If you happen to venture onto the Rue des Tournelles, a calm street a few blocks away from the busy traffic circle around the historic Place de la Bastille square or the gracious Place des Vosges, you will be met by Yellow Tucan, a cafe that opened last fall. With large windows ensconced in a gracefully weathered wooden façade, the coffee shop’s namesake bird makes his first appearance on the glass front, greeting customers as they enter. Yellow Tucan’s tailored menu is anchored by coffee from Berlin’s excellent Five Elephant coffee roastery, which one may pair with a changing assortment of cakes and pastries sourced from Broken Biscuits. Rounding out the offerings are Halles Saint-Antoine fresh juices, Kodama teas, quiche, and organic Catherine Kluger granola.
In lieu of air conditioning, the iced coffee is bright-tasting and particularly refreshing in the summer heat, while espresso-based drinks with Beillevaire whole raw milk from Normandy or the chocolat chaud from master chocolatier Jean-Paul Hévin are good options for a hot beverage. Visitors are free to sit outside on one of the two benches in front of the cafe, or to lounge indoors where there are plenty of small tables perfect for conversing with friends, spending time with a good book, or even working on a laptop thanks to the free wi-fi and outlets. The overall effect of the dainty vases of fresh cut flowers (even outside), framed photographs, and the yellow, white, and green palate brings harmony to the sun-filled space. If you look closely enough at the surroundings, the Yellow Tucan mascot is whimsically perched in various corners, sometimes hidden in plain sight.
A self-described fan of coffee shops, Yellow Tucan proprietor Vincent Rouvière always enjoys discovering new places to drink coffee in his home city of Paris and during his frequent travels around the world. Indeed, Rouvière says he’s searched for good coffee everywhere from Seoul to London—and enjoyed exploring the neighborhoods surrounding these cafes as much as visiting the shops themselves. One day par hasard (by chance) he stumbled across a for rent sign on an empty commercial space in the well-known Parisian district of Le Marais. More on a lark than anything else, he called the phone number listed on the sign to see if the spot was still available to let.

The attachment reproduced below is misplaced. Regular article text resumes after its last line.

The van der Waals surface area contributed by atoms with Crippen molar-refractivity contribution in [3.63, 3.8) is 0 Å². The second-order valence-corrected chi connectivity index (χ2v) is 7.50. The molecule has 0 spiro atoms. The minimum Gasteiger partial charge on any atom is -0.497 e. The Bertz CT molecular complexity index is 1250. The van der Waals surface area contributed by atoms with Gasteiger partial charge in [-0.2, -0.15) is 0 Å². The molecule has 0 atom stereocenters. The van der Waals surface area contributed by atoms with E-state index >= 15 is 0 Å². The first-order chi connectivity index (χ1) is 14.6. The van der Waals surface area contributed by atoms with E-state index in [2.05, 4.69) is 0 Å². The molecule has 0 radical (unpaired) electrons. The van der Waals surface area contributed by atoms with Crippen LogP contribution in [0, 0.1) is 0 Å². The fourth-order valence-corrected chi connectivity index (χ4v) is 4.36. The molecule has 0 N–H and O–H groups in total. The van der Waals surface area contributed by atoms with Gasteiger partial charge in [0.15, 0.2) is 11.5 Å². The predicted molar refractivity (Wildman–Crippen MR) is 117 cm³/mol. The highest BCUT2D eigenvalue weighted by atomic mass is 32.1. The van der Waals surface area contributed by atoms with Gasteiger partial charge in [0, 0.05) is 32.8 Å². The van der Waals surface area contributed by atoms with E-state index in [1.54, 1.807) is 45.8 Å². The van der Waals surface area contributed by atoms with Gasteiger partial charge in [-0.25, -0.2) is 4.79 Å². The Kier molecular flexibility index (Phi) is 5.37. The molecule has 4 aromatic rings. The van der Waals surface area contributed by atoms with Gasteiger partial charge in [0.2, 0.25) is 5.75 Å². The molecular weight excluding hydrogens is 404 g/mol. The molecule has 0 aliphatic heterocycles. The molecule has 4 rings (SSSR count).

By Rouvière’s recollection, everything fell into place quite quickly following that initial call. A few weeks of negotiating the terms of the lease later and the storefront was suddenly his. “I had never worked in a coffee shop,” said Rouvière. Lack of experience notwithstanding, there was no other choice but to dive headfirst into the challenging work of opening a cafe. Yellow Tucan welcomed its first customers in September 2017 after several busy months of building renovation, menu planning, intensive barista training, and bringing to life the design and cheery décor.
Prior to the opening of Yellow Tucan, Rouvière was a serial entrepreneur, immersed in the world of startups in France and involved in a wide range of businesses including a car service using solely electric and hybrid vehicles, and bringing international fashion design talents to present their collections and network in Paris. When asked what it was like to become a new cafe owner after wearing so many other hats, Rouvière responded with a laugh, saying, “I love entrepreneurship and different projects. However, before Yellow Tucan I never had a physical storefront on the street! It is a different experience.” Nevertheless, according to Rouvière, the lessons learned from his previous endeavors, in addition to the impressions formed from the many different cafes he toured as a customer, motivate him to provide friendly service and high-quality products. For Rouvière, “Yellow Tucan was intended as a place for calm, a location to work, chat, think about projects, soak in the atmosphere of Parisian life, and meet people.”
When asked about the name, Rouvière chuckles. “The toucan is beautiful, elegant, colorful, and friendly, which seems appropriate for a cafe where people can be social. Also, they are native to Central America, and can be found in places like Costa Rica, where some of the world’s best specialty coffees are produced.” Fittingly, Rouvière—the man behind the tucan—is as genial as the cafe’s namesake: customers can expect good coffee and friendly service in French (or English).
Michelle Hwang is a writer who splits her time between California, Paris, and Seoul. Read more Michelle Hwang for Sprudge.